On the Road with the Grape Guy09 May 2022
- Category: On the Road with the Grape Guy
(November 2021) ... Torres has started a new initiative. Called "regenerative viticulture” over the years Torres has backed many initiatives to help give back to the land: lowering their carbon footprint, is but one example. We have interviewed Miguel Torres Maczassek on our podcast (Two Guys Talking Wine which can be found here) about many of them. We’re hoping to grab him again for this one in the 2022 season.
Today, Miguel joined us via zoom to discuss the wineries latest projects and, of course, wines.
The Torres place in wine dates back to the 16th century, with their first “winery” in the Penedes dating back to 1870 in Villa Franca, it has been 100% family-owned through the five generations of its existence.
According to Miguel, Torres started to really notice the effects of climate change in 2008 and figured out how they could lower their carbon footprint (to have the "lowest possible") - they met their previous goal (30%) and have now set a new goal (60%) and to achieve carbon neutrality by 2050, though they are on track to reach it 5 years earlier (by 2045). They are also looking to plant grapes at higher altitudes, in an attempt to keep a sense of freshness in their wine, and they are attempting to discover (or rediscover) lost varieties like: Forcada, Moneu, Garro, Pirene just to name a handful they have already found.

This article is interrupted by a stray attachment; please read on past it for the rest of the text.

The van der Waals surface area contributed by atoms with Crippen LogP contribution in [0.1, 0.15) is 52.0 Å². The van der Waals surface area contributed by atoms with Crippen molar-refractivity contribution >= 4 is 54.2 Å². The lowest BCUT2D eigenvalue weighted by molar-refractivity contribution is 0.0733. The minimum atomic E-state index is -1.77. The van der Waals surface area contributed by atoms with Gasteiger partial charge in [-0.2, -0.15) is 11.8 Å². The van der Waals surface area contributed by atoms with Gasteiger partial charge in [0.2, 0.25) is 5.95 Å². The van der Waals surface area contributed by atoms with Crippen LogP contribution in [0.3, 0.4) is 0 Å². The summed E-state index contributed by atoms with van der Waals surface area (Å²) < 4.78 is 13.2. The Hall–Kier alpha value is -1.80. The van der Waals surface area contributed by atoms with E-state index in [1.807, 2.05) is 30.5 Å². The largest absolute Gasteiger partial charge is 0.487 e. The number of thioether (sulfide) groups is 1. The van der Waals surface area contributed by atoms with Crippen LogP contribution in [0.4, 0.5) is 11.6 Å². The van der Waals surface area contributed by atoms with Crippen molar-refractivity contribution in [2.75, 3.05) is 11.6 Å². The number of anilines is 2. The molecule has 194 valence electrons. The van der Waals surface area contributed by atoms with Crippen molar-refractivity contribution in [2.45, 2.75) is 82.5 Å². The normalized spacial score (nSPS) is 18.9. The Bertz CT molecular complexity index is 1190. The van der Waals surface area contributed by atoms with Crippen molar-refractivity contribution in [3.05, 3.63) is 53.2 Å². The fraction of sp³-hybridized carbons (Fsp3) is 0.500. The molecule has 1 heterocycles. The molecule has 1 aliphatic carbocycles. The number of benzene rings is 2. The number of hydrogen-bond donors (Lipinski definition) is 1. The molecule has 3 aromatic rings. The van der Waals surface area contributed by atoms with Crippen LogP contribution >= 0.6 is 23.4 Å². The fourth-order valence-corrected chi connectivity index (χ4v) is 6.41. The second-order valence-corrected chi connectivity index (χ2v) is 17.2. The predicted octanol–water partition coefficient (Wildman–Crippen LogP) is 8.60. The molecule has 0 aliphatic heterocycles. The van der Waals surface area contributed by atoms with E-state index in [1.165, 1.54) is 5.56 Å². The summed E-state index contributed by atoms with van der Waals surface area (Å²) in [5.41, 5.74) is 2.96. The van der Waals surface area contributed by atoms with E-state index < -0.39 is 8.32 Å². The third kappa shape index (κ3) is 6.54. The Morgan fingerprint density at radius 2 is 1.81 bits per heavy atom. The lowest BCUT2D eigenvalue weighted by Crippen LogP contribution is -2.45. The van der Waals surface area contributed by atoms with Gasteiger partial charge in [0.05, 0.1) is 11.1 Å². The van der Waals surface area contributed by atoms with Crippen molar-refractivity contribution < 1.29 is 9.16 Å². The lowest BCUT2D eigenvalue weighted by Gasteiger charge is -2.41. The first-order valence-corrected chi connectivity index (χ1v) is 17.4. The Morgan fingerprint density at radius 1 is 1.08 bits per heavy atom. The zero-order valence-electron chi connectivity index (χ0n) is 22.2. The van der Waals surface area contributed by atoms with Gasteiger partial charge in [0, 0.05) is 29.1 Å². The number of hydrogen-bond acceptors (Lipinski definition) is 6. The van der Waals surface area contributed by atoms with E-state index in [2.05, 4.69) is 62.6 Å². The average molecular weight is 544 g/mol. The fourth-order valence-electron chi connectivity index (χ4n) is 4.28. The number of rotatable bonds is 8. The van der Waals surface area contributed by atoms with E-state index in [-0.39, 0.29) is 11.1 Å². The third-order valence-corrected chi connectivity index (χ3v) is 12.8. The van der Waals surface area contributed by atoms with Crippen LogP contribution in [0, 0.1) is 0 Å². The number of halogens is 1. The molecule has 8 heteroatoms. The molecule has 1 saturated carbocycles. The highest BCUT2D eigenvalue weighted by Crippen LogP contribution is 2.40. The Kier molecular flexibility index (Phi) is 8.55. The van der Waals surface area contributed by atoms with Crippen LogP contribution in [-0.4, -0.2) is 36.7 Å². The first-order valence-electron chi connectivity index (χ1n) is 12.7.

Now back to “Regenerative Viticulture" ... The main question facing the wine producer these days is about soil erosion and loss of fertility ... Here Miguel showed us several vineyard photos that had lost “topsoil” through erosion, when compared with the graft point on the vines themselves, which is where topsoil should start. Miguel realized that they were not just vine growers, but also needed to be experts on ground cover and studies are now underway to plant various varieties of grass as they try to breathe life back into the vineyard (aka: carbon). They have learned that mulching (carpet of cuttings) helps to keep the soil cool. A study of sheep (once a natural way to keep both soil and pruning under control) showed that a once plethora of the animal, numbering, some 26,000 at one point, had been lowered to a mere 3,000 ... These days it's about optimizing grass growing and getting additional life into the soil, ie: keeping carbon, and thus getting rich, healthy soils. The way to do that is to create more resilient soils – and they want to bring their ideas and findings to 7.4 million hectares around the world... By doing so, they will help preserve fertility in the vineyards from everywhere. It's a lofty goal, but one that must be done to keep the wine industry and grape growing, viable for the future generations.